Cranial Insertion: Easter Eggs, Dingus Eggs
By Tom Fowler on April 9th, 2007 · Filed in Cranial Insertion · Comments not available just now
Easter Eggs, Dingus Eggs
By Eli Shiffrin, Tom Fowler, and Ted Dickinson
It's bunny season for a lot of people right now, but a look at our banner will show you that we always have bunnies on the brain at CI. Happy Easter, or whatever holiday you might have celebrated. If you didn't celebrate any holidays, then, as the Bangles taught us, it's just another manic Monday. The 2HG PTQ season is in full swing, but we're going to cover questions from all over the Magical landscape.
As always, send us your rules questions to email@example.com. Not only will we send you the answer, we will shamelessly steal your question and use it in a future edition of CI. Then, when you and your friends are huddled around your monitor, basking in the knowledge found in this column, you can proudly point to your question and claim it as your own. Or not. Whichever you prefer.
On with the queries!
Q: I activate Fa'adiyah Seer, and choose to replace the draw by dredging a card. Do I still have to discard that card?
A: No, you don't. If you replace the draw part of the Seer's ability, the rest of the ability no longer applies, so you don't do anything else for it. The dredged card goes to your hand, the appropriate number of cards go into your graveyard, and the Seer gets on with her life.
Q: How is that different from dredging for Phyrexian Arena's draw? Don't I still lose 1 life?
A: You do. The difference is, Phyrexian Arena's triggered ability tells you that two things will happen at the beginning of your upkeep: (1) you draw a card, and (2) you lose 1 life. The second is not dependent on the first, so if you replace the draw with dredge or something like Words of Worship, Arena still dings you for 1. With the Seer, if you replace the draw with dredge, you can't reveal the card you drew, and you can't discard it. So if the Seer's draw is replaced, the rest of the ability doesn't apply.
This bunny likes puny apes.Q: I have two Stomping Grounds, a Karplusan Forest, and two Kird Apes in play. If my opponent plays Blood Moon, do my Apes become puny?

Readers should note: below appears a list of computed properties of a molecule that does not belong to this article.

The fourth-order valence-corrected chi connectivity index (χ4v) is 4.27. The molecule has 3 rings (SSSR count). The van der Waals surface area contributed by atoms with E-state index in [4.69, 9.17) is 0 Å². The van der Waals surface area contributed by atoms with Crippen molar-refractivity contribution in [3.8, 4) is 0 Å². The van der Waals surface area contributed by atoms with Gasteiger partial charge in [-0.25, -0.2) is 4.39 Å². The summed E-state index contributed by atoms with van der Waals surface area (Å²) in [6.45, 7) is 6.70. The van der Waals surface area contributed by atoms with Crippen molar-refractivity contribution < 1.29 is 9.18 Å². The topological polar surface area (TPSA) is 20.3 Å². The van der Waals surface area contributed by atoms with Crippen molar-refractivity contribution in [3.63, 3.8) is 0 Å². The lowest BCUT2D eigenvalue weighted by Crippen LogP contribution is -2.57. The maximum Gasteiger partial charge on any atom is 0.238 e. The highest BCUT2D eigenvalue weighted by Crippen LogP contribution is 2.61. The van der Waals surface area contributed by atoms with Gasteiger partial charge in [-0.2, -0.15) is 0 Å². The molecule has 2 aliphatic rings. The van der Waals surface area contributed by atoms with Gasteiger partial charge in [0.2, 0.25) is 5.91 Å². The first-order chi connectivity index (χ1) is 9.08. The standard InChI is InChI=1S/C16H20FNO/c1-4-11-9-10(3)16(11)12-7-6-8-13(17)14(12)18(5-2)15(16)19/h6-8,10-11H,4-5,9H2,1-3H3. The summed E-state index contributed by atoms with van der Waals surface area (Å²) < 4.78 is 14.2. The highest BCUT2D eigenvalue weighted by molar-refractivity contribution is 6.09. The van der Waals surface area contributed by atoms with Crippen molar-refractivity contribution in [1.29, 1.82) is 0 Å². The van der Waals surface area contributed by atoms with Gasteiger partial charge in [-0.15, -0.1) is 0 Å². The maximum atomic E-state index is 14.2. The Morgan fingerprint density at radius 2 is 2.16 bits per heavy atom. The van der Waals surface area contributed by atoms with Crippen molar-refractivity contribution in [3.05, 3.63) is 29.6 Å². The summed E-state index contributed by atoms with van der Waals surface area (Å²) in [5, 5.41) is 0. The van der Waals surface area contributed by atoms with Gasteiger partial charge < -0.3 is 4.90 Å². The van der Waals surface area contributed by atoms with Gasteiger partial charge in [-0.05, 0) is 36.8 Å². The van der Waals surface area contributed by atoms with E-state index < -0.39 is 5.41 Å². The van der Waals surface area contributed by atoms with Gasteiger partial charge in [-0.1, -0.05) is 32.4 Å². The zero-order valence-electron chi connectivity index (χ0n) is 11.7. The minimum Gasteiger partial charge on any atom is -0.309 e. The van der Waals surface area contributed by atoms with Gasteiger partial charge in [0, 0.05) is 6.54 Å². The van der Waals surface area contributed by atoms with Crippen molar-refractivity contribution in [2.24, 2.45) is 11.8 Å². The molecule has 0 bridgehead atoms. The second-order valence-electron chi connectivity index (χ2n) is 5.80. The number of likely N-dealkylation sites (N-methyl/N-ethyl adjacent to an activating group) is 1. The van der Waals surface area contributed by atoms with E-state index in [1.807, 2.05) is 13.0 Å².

A: They will. Blood Moon will turn the ape-empowering Stomping Grounds from "Land – Mountain Forest" to just "Land – Mountain." Since they no longer have the Forest subtype, they don't provide a boost to your Kird Ape. Perhaps bananas can help.
Q: My opponent flashes back Dread Return, targeting the Akroma in his graveyard. Can I flip up Willbender to make him reanimate a Birds of Paradise in his graveyard instead?
A: Diabolical! You certainly can. Dread Return is a spell or ability with a single target, making it a legal target for Willbender, so you can turn him face-up and give your opponent the most overcosted Bird ever.
Q: Since equipping is an activated ability, can I use Willbender to change the target of Umezawa's Jitte's equip ability to something less threatening, like a Birds of Paradise?
A: Poor Birds. They were capable swordsmen, but they just can't do much with a Jitte. Because equip is an ability with a single target, Willbender can change it to another target of your choosing. Note, however, that this bending of wills goes only so far: you can't make your opponent equip his pointy stick to one of your creatures, since the equip ability specifies that it can only target a creature that player controls. Willbender can't change targets to anything that would be illegal.
Bonus: Also, if your opponent had the mana to pay the equip ability again, he could do so once Willbender had temporarily foiled his plans.
Q: I play Endless Swarm, then play Quicken without passing priority, then play another Endless Swarm. Will I get two copies of Endless Swarm each turn?
A: Yes, you will. Because you cunningly managed to play a second epic spell before the first one resolved, the Magic gods will reward you for your resourcefulness. At the beginning of each of your upkeeps, each Endless Swarm's epic will trigger and give you an epic copy on the stack.